Article

No Alternative: Time to Fix the Tax Code

Surging sweep of Alternative Minimum Tax requires Congress to embrace comprehensive tax reform, says John Irons.

The 110th Congress has rightly re-embraced “pay-as-you-go” budget rules after six years of fiscal mismanagement by previous congressional leaders and the Bush administration. Getting our country’s fiscal house in order, however, is going to require more than “pay-go” discipline in Congress. Comprehensive tax reform also needs to be on the agenda, which means finding a fair and fiscally responsible alternative to the current Alternative Minimum Tax.

The AMT, initially designed decades ago to ensure wealthy individuals paid at least some tax, makes no automatic adjustment for inflation. By the turn of the century, the AMT began snaring upper middle-income and some middle-income taxpayers—a trend only exacerbated by the Bush administration’s tax cuts in 2001. The tax bill passed that year cut the maximum tax rates on the highest-income Americans and eliminated the estate tax while lowering regular income taxes, but without properly adjusting the AMT.

The result is an AMT that increasingly hits middle-income Americans. That’s why the Center for American Progress very much welcomes efforts by Congress to overhaul the AMT in a way that does not raise taxes on the middle class. Solving the AMT challenge in a fair and fiscally responsible manner is both smart policy as well as smart politics.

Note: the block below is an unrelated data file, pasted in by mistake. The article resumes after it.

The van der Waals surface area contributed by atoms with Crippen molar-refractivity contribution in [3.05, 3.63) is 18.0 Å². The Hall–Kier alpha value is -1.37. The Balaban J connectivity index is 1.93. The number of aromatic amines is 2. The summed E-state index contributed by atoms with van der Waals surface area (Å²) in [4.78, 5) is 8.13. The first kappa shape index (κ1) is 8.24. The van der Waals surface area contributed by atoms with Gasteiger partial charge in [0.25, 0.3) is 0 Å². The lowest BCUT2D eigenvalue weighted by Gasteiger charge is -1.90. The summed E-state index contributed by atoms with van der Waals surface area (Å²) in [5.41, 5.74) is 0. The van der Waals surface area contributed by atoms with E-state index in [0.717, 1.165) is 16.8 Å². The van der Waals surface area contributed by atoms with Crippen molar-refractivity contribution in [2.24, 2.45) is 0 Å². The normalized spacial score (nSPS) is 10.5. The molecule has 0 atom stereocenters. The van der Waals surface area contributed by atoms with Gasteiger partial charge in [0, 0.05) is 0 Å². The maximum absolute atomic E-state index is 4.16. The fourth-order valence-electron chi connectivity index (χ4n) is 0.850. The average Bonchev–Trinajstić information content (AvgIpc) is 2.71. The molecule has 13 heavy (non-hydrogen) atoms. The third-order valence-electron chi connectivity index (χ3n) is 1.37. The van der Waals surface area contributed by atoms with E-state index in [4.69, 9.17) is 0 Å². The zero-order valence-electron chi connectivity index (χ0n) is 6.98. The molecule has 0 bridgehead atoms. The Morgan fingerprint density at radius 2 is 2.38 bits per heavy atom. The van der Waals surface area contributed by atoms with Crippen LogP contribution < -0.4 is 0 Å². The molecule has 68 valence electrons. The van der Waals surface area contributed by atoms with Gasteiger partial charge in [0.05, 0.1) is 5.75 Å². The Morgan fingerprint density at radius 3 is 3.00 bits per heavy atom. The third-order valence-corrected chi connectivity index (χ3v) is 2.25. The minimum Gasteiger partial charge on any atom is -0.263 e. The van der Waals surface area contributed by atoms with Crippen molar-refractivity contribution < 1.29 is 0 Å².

The reason? While there will likely be some credit for fixing it, there is significantly more danger in not fixing the AMT. Because the number of people who will be hit by the AMT will grow over time, a fix to the AMT will spare people from a tax that they currently do not see. The harm from allowing the AMT to exist in its current form would be felt more acutely than any benefit from a fix. 

Because the AMT will eventually affect so many people—around 30 million by 2010, many of whom live in “high-tax” states—Congress needs to enact a permanent fix to the AMT. But in the absence of a comprehensive reform, what would an intermediate fix look like? One appealing approach would be to exempt those making less than a certain threshold—say $200,000 or $250,000 a year—from the AMT; while at the same time implementing revenue increases on high-income earners above this bar so as to limit damages to the federal budget deficit.